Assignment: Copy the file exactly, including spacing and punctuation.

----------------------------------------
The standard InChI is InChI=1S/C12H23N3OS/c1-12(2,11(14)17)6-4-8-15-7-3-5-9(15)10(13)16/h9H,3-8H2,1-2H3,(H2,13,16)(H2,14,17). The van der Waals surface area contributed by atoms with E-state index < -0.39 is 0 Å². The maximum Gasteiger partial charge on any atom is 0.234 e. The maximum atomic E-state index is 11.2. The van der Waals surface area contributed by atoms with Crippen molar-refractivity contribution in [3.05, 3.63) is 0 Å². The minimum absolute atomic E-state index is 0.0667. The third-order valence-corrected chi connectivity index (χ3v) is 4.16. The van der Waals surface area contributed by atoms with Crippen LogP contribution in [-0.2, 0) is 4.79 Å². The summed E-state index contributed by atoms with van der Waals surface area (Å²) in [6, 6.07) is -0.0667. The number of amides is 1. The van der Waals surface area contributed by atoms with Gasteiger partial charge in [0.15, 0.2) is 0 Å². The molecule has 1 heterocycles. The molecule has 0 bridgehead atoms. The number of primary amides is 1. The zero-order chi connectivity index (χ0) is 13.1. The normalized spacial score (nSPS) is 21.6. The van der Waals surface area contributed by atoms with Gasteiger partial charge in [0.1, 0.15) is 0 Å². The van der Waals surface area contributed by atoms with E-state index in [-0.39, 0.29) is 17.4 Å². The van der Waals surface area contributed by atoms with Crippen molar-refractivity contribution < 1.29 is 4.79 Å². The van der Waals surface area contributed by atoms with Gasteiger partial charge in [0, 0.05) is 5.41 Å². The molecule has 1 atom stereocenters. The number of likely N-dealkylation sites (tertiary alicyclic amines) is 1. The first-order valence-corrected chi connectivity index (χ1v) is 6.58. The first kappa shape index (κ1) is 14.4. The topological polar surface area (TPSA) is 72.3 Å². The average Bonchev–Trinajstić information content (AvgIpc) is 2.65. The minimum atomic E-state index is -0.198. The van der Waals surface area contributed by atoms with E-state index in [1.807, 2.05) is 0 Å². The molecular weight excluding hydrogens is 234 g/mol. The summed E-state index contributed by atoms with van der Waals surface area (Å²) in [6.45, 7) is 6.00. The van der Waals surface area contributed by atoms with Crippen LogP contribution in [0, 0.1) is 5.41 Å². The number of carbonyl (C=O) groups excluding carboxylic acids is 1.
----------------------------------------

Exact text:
The standard InChI is InChI=1S/C12H23N3OS/c1-12(2,11(14)17)6-4-8-15-7-3-5-9(15)10(13)16/h9H,3-8H2,1-2H3,(H2,13,16)(H2,14,17). The van der Waals surface area contributed by atoms with E-state index < -0.39 is 0 Å². The maximum Gasteiger partial charge on any atom is 0.234 e. The maximum atomic E-state index is 11.2. The van der Waals surface area contributed by atoms with Crippen molar-refractivity contribution in [3.05, 3.63) is 0 Å². The minimum absolute atomic E-state index is 0.0667. The third-order valence-corrected chi connectivity index (χ3v) is 4.16. The van der Waals surface area contributed by atoms with Crippen LogP contribution in [-0.2, 0) is 4.79 Å². The summed E-state index contributed by atoms with van der Waals surface area (Å²) in [6, 6.07) is -0.0667. The number of amides is 1. The van der Waals surface area contributed by atoms with Gasteiger partial charge in [0.15, 0.2) is 0 Å². The molecule has 1 heterocycles. The molecule has 0 bridgehead atoms. The number of primary amides is 1. The zero-order chi connectivity index (χ0) is 13.1. The normalized spacial score (nSPS) is 21.6. The van der Waals surface area contributed by atoms with Gasteiger partial charge in [0.1, 0.15) is 0 Å². The van der Waals surface area contributed by atoms with E-state index in [-0.39, 0.29) is 17.4 Å². The van der Waals surface area contributed by atoms with Crippen molar-refractivity contribution < 1.29 is 4.79 Å². The van der Waals surface area contributed by atoms with Gasteiger partial charge in [0, 0.05) is 5.41 Å². The molecule has 1 atom stereocenters. The number of likely N-dealkylation sites (tertiary alicyclic amines) is 1. The first-order valence-corrected chi connectivity index (χ1v) is 6.58. The first kappa shape index (κ1) is 14.4. The topological polar surface area (TPSA) is 72.3 Å². The average Bonchev–Trinajstić information content (AvgIpc) is 2.65. The minimum atomic E-state index is -0.198. The van der Waals surface area contributed by atoms with E-state index in [1.807, 2.05) is 0 Å². The molecular weight excluding hydrogens is 234 g/mol. The summed E-state index contributed by atoms with van der Waals surface area (Å²) in [6.45, 7) is 6.00. The van der Waals surface area contributed by atoms with Crippen LogP contribution in [0, 0.1) is 5.41 Å². The number of carbonyl (C=O) groups excluding carboxylic acids is 1.